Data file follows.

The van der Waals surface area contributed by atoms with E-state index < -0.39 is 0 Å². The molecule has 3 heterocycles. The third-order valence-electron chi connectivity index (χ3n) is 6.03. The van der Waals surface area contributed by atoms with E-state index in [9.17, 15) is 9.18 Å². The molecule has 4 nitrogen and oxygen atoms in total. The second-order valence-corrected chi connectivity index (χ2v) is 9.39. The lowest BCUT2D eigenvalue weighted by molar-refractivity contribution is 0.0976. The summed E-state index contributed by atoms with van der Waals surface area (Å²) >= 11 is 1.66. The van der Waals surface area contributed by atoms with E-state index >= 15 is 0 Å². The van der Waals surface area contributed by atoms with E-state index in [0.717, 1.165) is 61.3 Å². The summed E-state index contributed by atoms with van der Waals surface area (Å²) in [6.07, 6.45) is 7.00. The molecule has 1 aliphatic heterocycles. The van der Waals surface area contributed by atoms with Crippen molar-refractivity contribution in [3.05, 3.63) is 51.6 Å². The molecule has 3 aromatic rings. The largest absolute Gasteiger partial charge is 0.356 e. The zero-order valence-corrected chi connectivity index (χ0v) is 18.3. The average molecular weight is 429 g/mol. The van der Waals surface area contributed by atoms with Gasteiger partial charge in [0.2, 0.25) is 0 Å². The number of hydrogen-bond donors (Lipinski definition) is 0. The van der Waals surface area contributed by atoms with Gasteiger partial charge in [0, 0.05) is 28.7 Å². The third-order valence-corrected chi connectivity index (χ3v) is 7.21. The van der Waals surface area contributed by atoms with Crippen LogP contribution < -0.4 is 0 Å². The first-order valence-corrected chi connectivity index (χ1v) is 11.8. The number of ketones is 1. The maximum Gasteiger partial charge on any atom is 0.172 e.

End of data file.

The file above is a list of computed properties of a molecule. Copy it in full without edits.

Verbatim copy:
The van der Waals surface area contributed by atoms with E-state index < -0.39 is 0 Å². The molecule has 3 heterocycles. The third-order valence-electron chi connectivity index (χ3n) is 6.03. The van der Waals surface area contributed by atoms with E-state index in [9.17, 15) is 9.18 Å². The molecule has 4 nitrogen and oxygen atoms in total. The second-order valence-corrected chi connectivity index (χ2v) is 9.39. The lowest BCUT2D eigenvalue weighted by molar-refractivity contribution is 0.0976. The summed E-state index contributed by atoms with van der Waals surface area (Å²) >= 11 is 1.66. The van der Waals surface area contributed by atoms with E-state index >= 15 is 0 Å². The van der Waals surface area contributed by atoms with E-state index in [0.717, 1.165) is 61.3 Å². The summed E-state index contributed by atoms with van der Waals surface area (Å²) in [6.07, 6.45) is 7.00. The molecule has 1 aliphatic heterocycles. The van der Waals surface area contributed by atoms with Crippen molar-refractivity contribution in [3.05, 3.63) is 51.6 Å². The molecule has 3 aromatic rings. The largest absolute Gasteiger partial charge is 0.356 e. The zero-order valence-corrected chi connectivity index (χ0v) is 18.3. The average molecular weight is 429 g/mol. The van der Waals surface area contributed by atoms with Gasteiger partial charge in [0.2, 0.25) is 0 Å². The number of hydrogen-bond donors (Lipinski definition) is 0. The van der Waals surface area contributed by atoms with Gasteiger partial charge in [0, 0.05) is 28.7 Å². The third-order valence-corrected chi connectivity index (χ3v) is 7.21. The van der Waals surface area contributed by atoms with Crippen LogP contribution < -0.4 is 0 Å². The first-order valence-corrected chi connectivity index (χ1v) is 11.8. The number of ketones is 1. The maximum Gasteiger partial charge on any atom is 0.172 e.